Pro Tips for Latin Style Drumming - by Preston Fulcher
is an instrument AND a rhythm. Claves are two wooden sticks
that are played by striking the two together, there are many
different types of claves (i.e. rosewood, and now even synthetics.)
- It is
impossible to place too much emphasis on the clave rhythm
when dealing with latin music. Songs are often entirely arranged
around this rhythm and therefore each musician and not just
drummer should be completely familiar with it.
is a big difference between being aware of the clave in the
song, and playing "IN" clave.Ultimately, the idea
is to "internalize" clave.
- A typical
latin rhythm section would include three percussionists. A
Bongocero (bongo player), Conguero (conga player), and a Timbalero
(timbale player). Each percussionist plays a vital role in
the groove as well as the dynamics of a band. These three
musicians stay in constant sync. with each other.
- A Bongo
player has two jobs, to play the bongos throughout the verse
or "down" sections of a song, and to play a rock
solid bongo bell, a.k.a campana* pattern during choruses or
"up" sections of the piece.
- The standard
rhythm for bongos is an eighth note phrase called, martillo.
With emphasis on "1" and "3" A good bongocero
can improvise freely within the martillo pattern.
take the campanero (bongo bell player) for granted, for in
a latin group he or she may be the only person outlining tempo
with emphasis on "1" and "3"! If you're
ever lost in a piece of latin music, look for this person.
- A Conga
player carries the bulk of the groove by typically playing
a straight 8th note pattern that repeats known as tumbao.
One places emphasis in the conga tumbao with a slap on beat
"2" and open tones on beats "4" and the
- The Timbale
player is most closely associated with the "drummer"
of the band. His job is to hold time and to set-up band figures
- A typical
timbale set-up consists of two, single headed drums (macho/hembra)
a high-pitched cha-cha bell, wood block, a lower pitched mambo
bell, and generally a cymbal.
- A contemporary
or "new-school" approach to timbales may also include
a bass drum, floor tom, snare, additional pedals, and eventually
the entire drum-set, but always surrounding the primary instrument,
is a standard time-keeping pattern that is associated with
the congas, bass, and sometimes timbales in latin music.
have many different forms and names too long to list. They
should be studied according to their geographic origin with
certain respect paid to their tonal qualities as well as musical
roles in any particular genre .
- A typical
cowbell has many different pitches with two important ones
to be kept in mind. The mouth of the bell, witch creates the
lowest pitch, and the neck, producing a higher pitch. It is
played either with a cowbell beater (standard for bongo players)
or a drumstick.
a.k.a. tumbadoras posses a wealth of different tones created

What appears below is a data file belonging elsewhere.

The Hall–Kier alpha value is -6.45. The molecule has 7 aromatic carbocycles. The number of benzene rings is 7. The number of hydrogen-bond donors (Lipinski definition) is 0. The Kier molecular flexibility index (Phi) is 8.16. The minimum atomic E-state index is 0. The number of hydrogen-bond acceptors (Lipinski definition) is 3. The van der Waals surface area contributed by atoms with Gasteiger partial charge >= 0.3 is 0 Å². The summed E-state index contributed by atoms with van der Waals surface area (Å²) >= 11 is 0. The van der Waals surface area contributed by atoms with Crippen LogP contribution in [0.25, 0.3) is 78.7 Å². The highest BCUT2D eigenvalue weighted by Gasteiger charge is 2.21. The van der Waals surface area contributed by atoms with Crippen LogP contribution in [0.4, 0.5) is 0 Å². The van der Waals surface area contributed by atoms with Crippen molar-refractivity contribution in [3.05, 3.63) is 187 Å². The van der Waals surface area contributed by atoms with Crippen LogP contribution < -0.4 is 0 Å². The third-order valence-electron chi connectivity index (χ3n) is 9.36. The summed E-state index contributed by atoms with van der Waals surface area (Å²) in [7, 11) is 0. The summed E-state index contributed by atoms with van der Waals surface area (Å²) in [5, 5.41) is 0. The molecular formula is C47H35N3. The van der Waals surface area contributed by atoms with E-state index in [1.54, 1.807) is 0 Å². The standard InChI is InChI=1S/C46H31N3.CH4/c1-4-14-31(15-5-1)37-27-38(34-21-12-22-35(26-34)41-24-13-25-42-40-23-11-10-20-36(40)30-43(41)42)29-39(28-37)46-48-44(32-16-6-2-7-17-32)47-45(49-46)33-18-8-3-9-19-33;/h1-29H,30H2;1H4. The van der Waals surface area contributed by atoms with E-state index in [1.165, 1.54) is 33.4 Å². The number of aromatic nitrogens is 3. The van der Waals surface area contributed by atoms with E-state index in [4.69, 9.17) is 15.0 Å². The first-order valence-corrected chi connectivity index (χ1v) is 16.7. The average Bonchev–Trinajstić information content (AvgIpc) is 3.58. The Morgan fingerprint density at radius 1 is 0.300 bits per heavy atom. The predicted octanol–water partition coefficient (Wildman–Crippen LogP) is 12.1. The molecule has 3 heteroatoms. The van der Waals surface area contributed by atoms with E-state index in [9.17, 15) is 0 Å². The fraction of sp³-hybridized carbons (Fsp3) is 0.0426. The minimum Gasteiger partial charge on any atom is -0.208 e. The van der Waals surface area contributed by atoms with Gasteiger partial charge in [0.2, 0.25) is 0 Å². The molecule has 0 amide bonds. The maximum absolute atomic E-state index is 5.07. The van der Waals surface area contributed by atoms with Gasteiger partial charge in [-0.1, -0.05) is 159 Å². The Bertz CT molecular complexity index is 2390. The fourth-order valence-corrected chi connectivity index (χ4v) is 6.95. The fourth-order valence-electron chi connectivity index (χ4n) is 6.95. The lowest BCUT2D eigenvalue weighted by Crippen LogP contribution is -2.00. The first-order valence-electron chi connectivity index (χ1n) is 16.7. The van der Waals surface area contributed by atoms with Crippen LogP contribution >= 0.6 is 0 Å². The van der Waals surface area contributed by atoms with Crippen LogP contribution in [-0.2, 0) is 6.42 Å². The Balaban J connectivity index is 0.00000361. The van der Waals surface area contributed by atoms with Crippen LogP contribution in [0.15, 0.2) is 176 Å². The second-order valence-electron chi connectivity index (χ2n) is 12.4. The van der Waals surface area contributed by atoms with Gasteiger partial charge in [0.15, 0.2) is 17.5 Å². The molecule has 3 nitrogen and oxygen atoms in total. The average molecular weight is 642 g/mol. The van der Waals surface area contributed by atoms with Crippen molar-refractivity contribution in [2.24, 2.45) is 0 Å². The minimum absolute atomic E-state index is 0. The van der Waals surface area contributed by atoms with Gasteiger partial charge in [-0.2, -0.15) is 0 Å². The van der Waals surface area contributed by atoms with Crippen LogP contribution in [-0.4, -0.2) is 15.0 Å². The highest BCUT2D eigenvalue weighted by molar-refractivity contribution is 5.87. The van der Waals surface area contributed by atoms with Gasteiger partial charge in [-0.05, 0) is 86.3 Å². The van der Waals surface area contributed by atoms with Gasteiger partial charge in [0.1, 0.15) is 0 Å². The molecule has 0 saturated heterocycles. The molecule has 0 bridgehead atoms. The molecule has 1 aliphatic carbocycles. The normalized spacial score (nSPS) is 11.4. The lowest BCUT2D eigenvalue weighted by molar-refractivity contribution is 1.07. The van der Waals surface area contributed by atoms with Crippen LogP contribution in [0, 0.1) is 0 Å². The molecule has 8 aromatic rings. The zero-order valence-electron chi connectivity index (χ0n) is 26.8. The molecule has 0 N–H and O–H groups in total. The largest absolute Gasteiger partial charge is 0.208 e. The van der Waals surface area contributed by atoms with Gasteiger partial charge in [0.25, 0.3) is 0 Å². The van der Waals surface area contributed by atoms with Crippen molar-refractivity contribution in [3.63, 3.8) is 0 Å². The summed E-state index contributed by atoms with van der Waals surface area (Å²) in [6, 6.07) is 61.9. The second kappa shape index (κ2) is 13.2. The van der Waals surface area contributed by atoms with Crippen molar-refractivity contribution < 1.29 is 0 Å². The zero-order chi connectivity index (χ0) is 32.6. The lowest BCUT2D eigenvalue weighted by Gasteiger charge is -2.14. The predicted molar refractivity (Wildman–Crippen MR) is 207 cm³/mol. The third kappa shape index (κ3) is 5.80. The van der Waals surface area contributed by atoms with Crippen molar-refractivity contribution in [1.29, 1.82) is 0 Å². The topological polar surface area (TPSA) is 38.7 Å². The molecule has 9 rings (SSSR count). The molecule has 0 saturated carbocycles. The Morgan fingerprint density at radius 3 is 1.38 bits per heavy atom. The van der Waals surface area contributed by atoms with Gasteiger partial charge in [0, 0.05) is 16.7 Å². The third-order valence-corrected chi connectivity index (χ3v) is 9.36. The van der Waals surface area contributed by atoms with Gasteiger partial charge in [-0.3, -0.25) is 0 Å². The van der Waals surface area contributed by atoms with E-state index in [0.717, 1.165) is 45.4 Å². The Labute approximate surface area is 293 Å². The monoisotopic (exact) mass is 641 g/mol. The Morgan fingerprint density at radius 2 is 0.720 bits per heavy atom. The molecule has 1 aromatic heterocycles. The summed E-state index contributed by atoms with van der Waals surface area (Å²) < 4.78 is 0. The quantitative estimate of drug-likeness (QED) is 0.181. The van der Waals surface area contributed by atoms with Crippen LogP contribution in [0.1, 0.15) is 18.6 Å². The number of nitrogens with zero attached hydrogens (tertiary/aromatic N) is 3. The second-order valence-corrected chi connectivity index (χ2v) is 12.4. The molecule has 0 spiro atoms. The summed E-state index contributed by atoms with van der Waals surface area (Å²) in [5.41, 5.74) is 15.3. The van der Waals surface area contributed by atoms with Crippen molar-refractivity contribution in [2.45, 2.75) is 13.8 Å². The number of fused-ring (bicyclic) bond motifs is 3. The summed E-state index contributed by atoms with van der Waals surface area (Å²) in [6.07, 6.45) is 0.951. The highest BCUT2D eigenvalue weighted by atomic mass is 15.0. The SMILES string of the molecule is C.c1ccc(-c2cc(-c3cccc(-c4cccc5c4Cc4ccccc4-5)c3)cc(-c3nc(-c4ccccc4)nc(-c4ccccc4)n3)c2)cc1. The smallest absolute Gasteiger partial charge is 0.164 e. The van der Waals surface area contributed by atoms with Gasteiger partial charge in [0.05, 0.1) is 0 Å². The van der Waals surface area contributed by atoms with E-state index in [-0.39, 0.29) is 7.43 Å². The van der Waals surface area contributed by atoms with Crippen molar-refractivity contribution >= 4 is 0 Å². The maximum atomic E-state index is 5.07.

with a "near" standard of technique, here are some
that all congueros should know; the closed slap, open slap,
open tone, muffled tone, bass, and the heel-tip technique.
With many variations on each.
all latin drums are tuned in a circular motion and not point
be afraid to crank down your bongos when tuning them. Too
often do people confuse the sound a bongo should make with
congas. They should be able to pierce above all of the drums
with your finger-tips.
using skin heads ALWAYS tune down after each use. This prolongs
the elasticity of the head and allows for many more years
of playing time.
companies offer synthetic heads, there are many pros and cons,
so try what works for you. One important "plus"
for synthetic heads, is that you don't have to tune them down
after each use.
- For many
people that play latin percussion in America, it is important
to grasp the big picture so as to promote a well rounded understanding
of latin drumming. There truly is a life-time of information
to be acquired just from scratching the surface and one should
pace themselves when studying this wide spectrum of music.
- If ever
watching a latin rhythm section, you may notice that the three
percussionists "change gears" together. A timbale
player cues the band into say, the chorus and he begins to
play the mambo bell or cymbal, the conga player takes up a
two bar tumbao incorporating a second drum, and the bongocero
switches from bongos to the bongo
bell. And just like that the dynamic has increased significantly.
practice and only with practice, one can gain endurance on
congas, creativity on the bongos, and finesse on the timbales.
All of which can be attained.
restrict yourself to just one latin percussion instrument.
It is one thing to be an excellent conguero or bongocero or
timbalero, but to be a latin percussionst can mean the difference
between an employable professional and a hobbyist.
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